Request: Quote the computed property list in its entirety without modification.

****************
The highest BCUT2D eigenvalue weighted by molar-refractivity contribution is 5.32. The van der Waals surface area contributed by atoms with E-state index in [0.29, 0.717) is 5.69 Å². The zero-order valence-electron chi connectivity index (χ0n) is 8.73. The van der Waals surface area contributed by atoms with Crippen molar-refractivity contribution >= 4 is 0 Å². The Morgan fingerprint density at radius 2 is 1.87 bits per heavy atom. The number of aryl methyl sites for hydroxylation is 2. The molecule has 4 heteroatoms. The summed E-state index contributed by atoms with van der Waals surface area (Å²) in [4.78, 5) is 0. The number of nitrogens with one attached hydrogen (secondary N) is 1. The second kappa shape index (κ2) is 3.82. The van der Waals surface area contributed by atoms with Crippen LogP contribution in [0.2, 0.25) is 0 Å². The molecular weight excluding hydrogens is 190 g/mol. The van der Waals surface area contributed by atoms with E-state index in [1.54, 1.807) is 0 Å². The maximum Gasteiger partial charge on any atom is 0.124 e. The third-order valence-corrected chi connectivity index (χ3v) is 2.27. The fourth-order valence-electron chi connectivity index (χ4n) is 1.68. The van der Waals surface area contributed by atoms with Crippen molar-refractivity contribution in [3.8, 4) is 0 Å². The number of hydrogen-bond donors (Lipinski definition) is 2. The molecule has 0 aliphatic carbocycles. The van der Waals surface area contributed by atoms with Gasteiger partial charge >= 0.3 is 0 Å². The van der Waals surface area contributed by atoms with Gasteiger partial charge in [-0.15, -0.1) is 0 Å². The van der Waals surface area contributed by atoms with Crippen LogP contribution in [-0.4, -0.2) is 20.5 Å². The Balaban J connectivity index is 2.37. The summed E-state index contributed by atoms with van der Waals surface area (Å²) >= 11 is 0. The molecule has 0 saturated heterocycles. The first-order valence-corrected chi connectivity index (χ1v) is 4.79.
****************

The highest BCUT2D eigenvalue weighted by molar-refractivity contribution is 5.32. The van der Waals surface area contributed by atoms with E-state index in [0.29, 0.717) is 5.69 Å². The zero-order valence-electron chi connectivity index (χ0n) is 8.73. The van der Waals surface area contributed by atoms with Crippen molar-refractivity contribution >= 4 is 0 Å². The Morgan fingerprint density at radius 2 is 1.87 bits per heavy atom. The number of aryl methyl sites for hydroxylation is 2. The molecule has 4 heteroatoms. The summed E-state index contributed by atoms with van der Waals surface area (Å²) in [4.78, 5) is 0. The number of nitrogens with one attached hydrogen (secondary N) is 1. The second kappa shape index (κ2) is 3.82. The van der Waals surface area contributed by atoms with Crippen LogP contribution in [0.2, 0.25) is 0 Å². The molecular weight excluding hydrogens is 190 g/mol. The van der Waals surface area contributed by atoms with E-state index in [1.54, 1.807) is 0 Å². The maximum Gasteiger partial charge on any atom is 0.124 e. The third-order valence-corrected chi connectivity index (χ3v) is 2.27. The fourth-order valence-electron chi connectivity index (χ4n) is 1.68. The van der Waals surface area contributed by atoms with Crippen molar-refractivity contribution in [3.8, 4) is 0 Å². The number of hydrogen-bond donors (Lipinski definition) is 2. The molecule has 0 aliphatic carbocycles. The van der Waals surface area contributed by atoms with Gasteiger partial charge >= 0.3 is 0 Å². The van der Waals surface area contributed by atoms with Gasteiger partial charge in [-0.15, -0.1) is 0 Å². The van der Waals surface area contributed by atoms with Crippen LogP contribution in [-0.4, -0.2) is 20.5 Å². The Balaban J connectivity index is 2.37. The summed E-state index contributed by atoms with van der Waals surface area (Å²) >= 11 is 0. The molecule has 0 saturated heterocycles. The first-order valence-corrected chi connectivity index (χ1v) is 4.79.